So how will I strive to live a remarkable life in a convention world?

I will show up in my life, get present in as many moments as I can and then I will choose to.

 

Dirt… It Does A Body Good

Would it surprise you to know that consuming a little dirt is actually good for you?

According to a recent op-ed in the New York Times entitled Dirtying Up Our Diets evidence is mounting against the over use of hand-sanitizers, that they are harming us more than helping us. Throughout human history, man has lived with germs and bacteria. Every time our immune system came into contact with a new bacteria, it would learn how to fight it off or adapt and live with it.

If we don’t allow our systems to come in contact with the new strains of germs and bacteria, how will we adapt?

I am certainly not suggesting that we start to mix dirt into our favorite recipes, as a matter of fact, consuming unwashed fruits and veggies can introduce dangerous rather than helpful bacteria so what can you do to boost immunity if you’re not into eating dirt?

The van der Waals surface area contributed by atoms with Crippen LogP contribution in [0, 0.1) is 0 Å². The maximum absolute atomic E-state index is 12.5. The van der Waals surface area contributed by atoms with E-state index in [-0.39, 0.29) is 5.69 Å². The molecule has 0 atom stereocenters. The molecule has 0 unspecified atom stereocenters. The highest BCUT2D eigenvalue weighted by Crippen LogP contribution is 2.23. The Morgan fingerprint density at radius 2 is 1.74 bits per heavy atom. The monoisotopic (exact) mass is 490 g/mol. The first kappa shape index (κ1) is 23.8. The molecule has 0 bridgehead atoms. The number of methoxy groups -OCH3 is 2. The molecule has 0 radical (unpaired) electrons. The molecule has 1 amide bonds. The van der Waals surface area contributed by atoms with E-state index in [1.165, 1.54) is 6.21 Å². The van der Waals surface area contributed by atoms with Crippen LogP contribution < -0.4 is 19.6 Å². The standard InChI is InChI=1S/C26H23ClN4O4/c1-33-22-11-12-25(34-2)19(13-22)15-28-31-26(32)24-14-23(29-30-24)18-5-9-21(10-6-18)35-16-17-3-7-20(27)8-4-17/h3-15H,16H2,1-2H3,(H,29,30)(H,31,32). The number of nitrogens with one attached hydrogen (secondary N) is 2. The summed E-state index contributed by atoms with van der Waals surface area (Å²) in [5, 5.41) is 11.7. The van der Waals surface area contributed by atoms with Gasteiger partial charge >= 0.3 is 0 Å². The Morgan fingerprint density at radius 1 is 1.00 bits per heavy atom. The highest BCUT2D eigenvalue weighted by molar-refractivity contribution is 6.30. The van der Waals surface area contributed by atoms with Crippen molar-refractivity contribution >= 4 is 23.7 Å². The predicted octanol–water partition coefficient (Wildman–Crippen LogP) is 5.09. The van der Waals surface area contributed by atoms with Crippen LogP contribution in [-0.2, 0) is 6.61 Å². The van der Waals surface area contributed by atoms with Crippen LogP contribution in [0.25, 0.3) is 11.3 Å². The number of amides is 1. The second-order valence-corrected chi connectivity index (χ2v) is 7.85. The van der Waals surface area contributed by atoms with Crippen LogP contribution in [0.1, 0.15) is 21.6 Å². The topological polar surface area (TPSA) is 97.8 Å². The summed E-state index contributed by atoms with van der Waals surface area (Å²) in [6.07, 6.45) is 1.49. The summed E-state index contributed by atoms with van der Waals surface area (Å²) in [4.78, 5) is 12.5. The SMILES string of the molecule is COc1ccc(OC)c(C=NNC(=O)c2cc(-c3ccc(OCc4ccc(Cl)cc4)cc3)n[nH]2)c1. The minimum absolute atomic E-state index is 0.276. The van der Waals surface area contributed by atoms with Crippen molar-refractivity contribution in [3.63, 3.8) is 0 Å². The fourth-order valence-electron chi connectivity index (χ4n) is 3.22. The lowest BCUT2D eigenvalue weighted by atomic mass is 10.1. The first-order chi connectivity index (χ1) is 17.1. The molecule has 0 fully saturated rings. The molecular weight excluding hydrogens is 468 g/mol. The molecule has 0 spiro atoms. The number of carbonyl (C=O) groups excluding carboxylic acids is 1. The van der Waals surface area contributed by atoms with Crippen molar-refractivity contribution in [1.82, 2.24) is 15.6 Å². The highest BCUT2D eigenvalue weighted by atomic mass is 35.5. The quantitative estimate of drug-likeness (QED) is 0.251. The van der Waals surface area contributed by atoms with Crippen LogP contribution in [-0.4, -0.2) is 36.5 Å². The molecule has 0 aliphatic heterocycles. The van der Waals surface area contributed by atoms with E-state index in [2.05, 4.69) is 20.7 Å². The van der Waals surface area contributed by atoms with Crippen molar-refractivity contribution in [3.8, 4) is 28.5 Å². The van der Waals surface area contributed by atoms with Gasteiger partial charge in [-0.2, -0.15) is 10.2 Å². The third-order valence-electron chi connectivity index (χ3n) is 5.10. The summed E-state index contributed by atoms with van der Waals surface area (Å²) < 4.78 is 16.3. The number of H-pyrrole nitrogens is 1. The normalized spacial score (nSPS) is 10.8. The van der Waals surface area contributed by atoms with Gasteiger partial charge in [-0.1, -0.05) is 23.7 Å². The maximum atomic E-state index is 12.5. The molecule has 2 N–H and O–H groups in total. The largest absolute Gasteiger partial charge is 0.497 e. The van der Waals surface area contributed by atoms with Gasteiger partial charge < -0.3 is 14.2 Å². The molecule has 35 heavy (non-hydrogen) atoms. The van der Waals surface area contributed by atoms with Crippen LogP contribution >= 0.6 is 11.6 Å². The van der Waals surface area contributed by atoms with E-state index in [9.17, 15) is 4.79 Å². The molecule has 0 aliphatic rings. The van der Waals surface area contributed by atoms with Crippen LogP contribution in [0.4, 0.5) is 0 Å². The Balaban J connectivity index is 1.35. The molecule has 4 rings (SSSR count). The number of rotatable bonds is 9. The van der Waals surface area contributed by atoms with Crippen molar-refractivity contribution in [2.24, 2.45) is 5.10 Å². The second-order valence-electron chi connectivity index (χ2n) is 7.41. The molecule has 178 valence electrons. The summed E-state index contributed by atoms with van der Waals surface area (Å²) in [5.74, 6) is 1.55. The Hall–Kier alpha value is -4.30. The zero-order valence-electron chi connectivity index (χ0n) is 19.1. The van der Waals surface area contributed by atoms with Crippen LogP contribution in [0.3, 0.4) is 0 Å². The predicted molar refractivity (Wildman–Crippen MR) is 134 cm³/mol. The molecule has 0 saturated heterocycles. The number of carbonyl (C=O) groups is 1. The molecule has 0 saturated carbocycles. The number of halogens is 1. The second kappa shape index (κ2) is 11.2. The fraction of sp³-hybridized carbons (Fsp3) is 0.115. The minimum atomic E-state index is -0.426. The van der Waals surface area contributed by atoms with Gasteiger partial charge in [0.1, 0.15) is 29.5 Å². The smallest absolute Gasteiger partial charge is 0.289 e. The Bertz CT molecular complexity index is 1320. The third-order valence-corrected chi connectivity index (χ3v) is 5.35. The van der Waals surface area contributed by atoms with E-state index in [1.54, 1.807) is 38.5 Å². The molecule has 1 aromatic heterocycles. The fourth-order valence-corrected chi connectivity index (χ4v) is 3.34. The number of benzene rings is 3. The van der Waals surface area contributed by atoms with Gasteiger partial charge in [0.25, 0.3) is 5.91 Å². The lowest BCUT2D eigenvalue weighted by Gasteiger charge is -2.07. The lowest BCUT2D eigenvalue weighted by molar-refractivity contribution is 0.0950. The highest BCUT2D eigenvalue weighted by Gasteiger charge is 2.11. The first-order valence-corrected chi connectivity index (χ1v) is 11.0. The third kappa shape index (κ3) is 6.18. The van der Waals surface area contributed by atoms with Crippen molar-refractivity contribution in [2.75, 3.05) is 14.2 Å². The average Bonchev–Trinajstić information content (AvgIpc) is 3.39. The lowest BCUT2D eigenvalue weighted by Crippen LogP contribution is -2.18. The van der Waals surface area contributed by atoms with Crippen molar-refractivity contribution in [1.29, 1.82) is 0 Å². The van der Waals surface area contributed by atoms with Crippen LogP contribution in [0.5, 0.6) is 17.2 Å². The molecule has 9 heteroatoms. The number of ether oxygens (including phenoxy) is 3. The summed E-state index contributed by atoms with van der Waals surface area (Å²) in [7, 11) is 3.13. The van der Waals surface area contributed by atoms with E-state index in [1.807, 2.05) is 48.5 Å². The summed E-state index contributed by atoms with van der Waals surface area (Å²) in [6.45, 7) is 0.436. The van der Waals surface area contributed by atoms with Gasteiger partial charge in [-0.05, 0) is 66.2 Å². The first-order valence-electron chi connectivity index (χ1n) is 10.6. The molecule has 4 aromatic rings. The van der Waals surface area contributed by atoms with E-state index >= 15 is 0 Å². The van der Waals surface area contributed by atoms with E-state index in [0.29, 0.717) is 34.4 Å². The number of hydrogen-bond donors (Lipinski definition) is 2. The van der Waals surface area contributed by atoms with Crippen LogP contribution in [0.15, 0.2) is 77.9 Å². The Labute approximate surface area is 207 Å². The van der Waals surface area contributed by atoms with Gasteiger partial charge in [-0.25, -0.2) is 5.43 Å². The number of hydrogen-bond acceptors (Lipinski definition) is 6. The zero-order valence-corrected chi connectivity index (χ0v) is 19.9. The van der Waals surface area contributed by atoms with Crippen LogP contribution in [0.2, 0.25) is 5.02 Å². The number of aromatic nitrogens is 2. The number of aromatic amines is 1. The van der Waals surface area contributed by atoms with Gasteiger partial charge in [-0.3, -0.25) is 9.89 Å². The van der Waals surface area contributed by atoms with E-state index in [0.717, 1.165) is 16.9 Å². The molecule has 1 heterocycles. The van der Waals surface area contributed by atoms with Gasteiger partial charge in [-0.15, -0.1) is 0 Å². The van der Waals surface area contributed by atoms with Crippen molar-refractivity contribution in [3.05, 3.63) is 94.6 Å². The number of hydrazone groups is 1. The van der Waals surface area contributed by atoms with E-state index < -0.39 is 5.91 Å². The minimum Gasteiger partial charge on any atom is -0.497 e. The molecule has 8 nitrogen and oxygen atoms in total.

Here are a few tips from the Institute for Intergative Nutrition:

  1. Eat whole. The closer your food is to its natural form, the more vitamins, minerals, and yes, dirt, your body will absorb, process, and benefit from.
  2. Earn extra points for organic foods. While a little soil and a few microbes may do a body good, pesticides do not.
  3. Buy local, and from farmers markets when possible. Not only will your produce be fresher and therefore richer in vitamins and minerals, but it will also be closer to the (immunity-boosting!) soil.
  4. Dump your harsh chemical cleaners for natural alternatives. Bleaches and anti-bacterial cleansers are overkill for most household messes and the chemicals can cover your surfaces and fill your air with toxins. Baking powder or vinegar can handle most cleaning jobs, leave surfaces toxin-free, and won’t over-sanitize.
  5. Wash your fruits and vegetables, and practice good food safety at all times. Listeria, salmonella, and E. Coli are not good places to start building that strong immune system.
  6. Get plenty of sleep. 
  7. Go easy on the hand sanitizer. Washing with hot water and regular old soap will leave your hands plenty clean without the harsh effects on your skin.